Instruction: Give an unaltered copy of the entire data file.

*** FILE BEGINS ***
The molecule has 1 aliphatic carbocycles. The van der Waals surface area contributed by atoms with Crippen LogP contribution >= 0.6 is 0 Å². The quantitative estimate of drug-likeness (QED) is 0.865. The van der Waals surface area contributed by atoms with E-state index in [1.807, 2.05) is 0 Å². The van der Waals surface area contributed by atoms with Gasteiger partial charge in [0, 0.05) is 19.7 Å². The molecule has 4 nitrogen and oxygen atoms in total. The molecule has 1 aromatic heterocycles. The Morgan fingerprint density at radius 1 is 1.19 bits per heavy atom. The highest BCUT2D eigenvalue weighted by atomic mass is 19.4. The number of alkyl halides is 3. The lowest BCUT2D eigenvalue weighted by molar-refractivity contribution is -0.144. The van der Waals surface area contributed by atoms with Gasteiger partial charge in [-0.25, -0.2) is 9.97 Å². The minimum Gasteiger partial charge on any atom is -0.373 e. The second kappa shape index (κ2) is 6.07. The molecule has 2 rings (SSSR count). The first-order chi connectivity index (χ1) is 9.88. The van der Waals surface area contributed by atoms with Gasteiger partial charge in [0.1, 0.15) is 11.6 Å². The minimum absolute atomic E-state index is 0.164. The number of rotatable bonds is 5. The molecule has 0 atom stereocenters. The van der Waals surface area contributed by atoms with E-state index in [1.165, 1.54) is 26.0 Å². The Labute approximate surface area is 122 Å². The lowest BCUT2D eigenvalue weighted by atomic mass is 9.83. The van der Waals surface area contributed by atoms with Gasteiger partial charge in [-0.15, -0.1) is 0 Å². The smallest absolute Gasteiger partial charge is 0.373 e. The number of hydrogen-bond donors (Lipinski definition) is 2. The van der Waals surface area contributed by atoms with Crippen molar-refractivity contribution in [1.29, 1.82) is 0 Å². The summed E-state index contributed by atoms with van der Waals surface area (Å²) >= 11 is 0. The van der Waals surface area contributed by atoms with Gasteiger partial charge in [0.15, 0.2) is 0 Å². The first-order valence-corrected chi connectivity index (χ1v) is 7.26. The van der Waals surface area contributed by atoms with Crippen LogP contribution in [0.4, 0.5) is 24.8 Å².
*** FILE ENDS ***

The molecule has 1 aliphatic carbocycles. The van der Waals surface area contributed by atoms with Crippen LogP contribution >= 0.6 is 0 Å². The quantitative estimate of drug-likeness (QED) is 0.865. The van der Waals surface area contributed by atoms with E-state index in [1.807, 2.05) is 0 Å². The van der Waals surface area contributed by atoms with Gasteiger partial charge in [0, 0.05) is 19.7 Å². The molecule has 4 nitrogen and oxygen atoms in total. The molecule has 1 aromatic heterocycles. The Morgan fingerprint density at radius 1 is 1.19 bits per heavy atom. The highest BCUT2D eigenvalue weighted by atomic mass is 19.4. The number of alkyl halides is 3. The lowest BCUT2D eigenvalue weighted by molar-refractivity contribution is -0.144. The van der Waals surface area contributed by atoms with Gasteiger partial charge in [-0.25, -0.2) is 9.97 Å². The minimum Gasteiger partial charge on any atom is -0.373 e. The second kappa shape index (κ2) is 6.07. The molecule has 2 rings (SSSR count). The first-order chi connectivity index (χ1) is 9.88. The van der Waals surface area contributed by atoms with Gasteiger partial charge in [0.1, 0.15) is 11.6 Å². The minimum absolute atomic E-state index is 0.164. The number of rotatable bonds is 5. The molecule has 0 atom stereocenters. The van der Waals surface area contributed by atoms with E-state index in [1.165, 1.54) is 26.0 Å². The Labute approximate surface area is 122 Å². The lowest BCUT2D eigenvalue weighted by atomic mass is 9.83. The van der Waals surface area contributed by atoms with Gasteiger partial charge in [-0.15, -0.1) is 0 Å². The smallest absolute Gasteiger partial charge is 0.373 e. The number of hydrogen-bond donors (Lipinski definition) is 2. The van der Waals surface area contributed by atoms with Crippen molar-refractivity contribution in [1.29, 1.82) is 0 Å². The summed E-state index contributed by atoms with van der Waals surface area (Å²) >= 11 is 0. The van der Waals surface area contributed by atoms with Gasteiger partial charge in [0.15, 0.2) is 0 Å². The first-order valence-corrected chi connectivity index (χ1v) is 7.26. The van der Waals surface area contributed by atoms with Crippen LogP contribution in [0.4, 0.5) is 24.8 Å².